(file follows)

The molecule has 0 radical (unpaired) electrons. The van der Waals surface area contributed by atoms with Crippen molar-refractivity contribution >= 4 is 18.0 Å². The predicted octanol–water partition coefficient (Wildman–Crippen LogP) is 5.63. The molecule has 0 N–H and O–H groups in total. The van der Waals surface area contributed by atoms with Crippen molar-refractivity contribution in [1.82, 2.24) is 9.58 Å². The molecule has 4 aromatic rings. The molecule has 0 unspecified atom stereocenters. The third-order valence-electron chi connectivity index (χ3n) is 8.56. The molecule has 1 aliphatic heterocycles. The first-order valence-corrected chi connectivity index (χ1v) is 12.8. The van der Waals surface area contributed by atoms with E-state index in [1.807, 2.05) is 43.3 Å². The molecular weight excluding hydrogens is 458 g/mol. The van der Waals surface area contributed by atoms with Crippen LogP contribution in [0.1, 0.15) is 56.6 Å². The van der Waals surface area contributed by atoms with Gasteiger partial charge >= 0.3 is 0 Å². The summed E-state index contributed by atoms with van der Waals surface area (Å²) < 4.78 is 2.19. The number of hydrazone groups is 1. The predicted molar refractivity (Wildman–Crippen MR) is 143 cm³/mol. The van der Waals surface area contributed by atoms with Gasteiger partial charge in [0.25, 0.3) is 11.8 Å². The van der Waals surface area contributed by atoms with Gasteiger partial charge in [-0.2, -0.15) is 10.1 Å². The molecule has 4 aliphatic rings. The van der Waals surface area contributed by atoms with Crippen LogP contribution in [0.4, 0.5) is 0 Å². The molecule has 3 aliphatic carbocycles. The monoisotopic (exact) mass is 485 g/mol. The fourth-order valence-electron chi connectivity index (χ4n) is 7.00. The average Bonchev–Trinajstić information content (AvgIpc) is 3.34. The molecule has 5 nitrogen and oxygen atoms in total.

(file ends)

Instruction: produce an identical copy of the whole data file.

The molecule has 0 radical (unpaired) electrons. The van der Waals surface area contributed by atoms with Crippen molar-refractivity contribution >= 4 is 18.0 Å². The predicted octanol–water partition coefficient (Wildman–Crippen LogP) is 5.63. The molecule has 0 N–H and O–H groups in total. The van der Waals surface area contributed by atoms with Crippen molar-refractivity contribution in [1.82, 2.24) is 9.58 Å². The molecule has 4 aromatic rings. The molecule has 0 unspecified atom stereocenters. The third-order valence-electron chi connectivity index (χ3n) is 8.56. The molecule has 1 aliphatic heterocycles. The first-order valence-corrected chi connectivity index (χ1v) is 12.8. The van der Waals surface area contributed by atoms with E-state index in [1.807, 2.05) is 43.3 Å². The molecular weight excluding hydrogens is 458 g/mol. The van der Waals surface area contributed by atoms with Crippen LogP contribution in [0.1, 0.15) is 56.6 Å². The van der Waals surface area contributed by atoms with Gasteiger partial charge >= 0.3 is 0 Å². The summed E-state index contributed by atoms with van der Waals surface area (Å²) < 4.78 is 2.19. The number of hydrazone groups is 1. The predicted molar refractivity (Wildman–Crippen MR) is 143 cm³/mol. The van der Waals surface area contributed by atoms with Gasteiger partial charge in [0.25, 0.3) is 11.8 Å². The van der Waals surface area contributed by atoms with Gasteiger partial charge in [-0.2, -0.15) is 10.1 Å². The molecule has 4 aliphatic rings. The van der Waals surface area contributed by atoms with Crippen LogP contribution in [0.4, 0.5) is 0 Å². The molecule has 3 aliphatic carbocycles. The monoisotopic (exact) mass is 485 g/mol. The fourth-order valence-electron chi connectivity index (χ4n) is 7.00. The average Bonchev–Trinajstić information content (AvgIpc) is 3.34. The molecule has 5 nitrogen and oxygen atoms in total.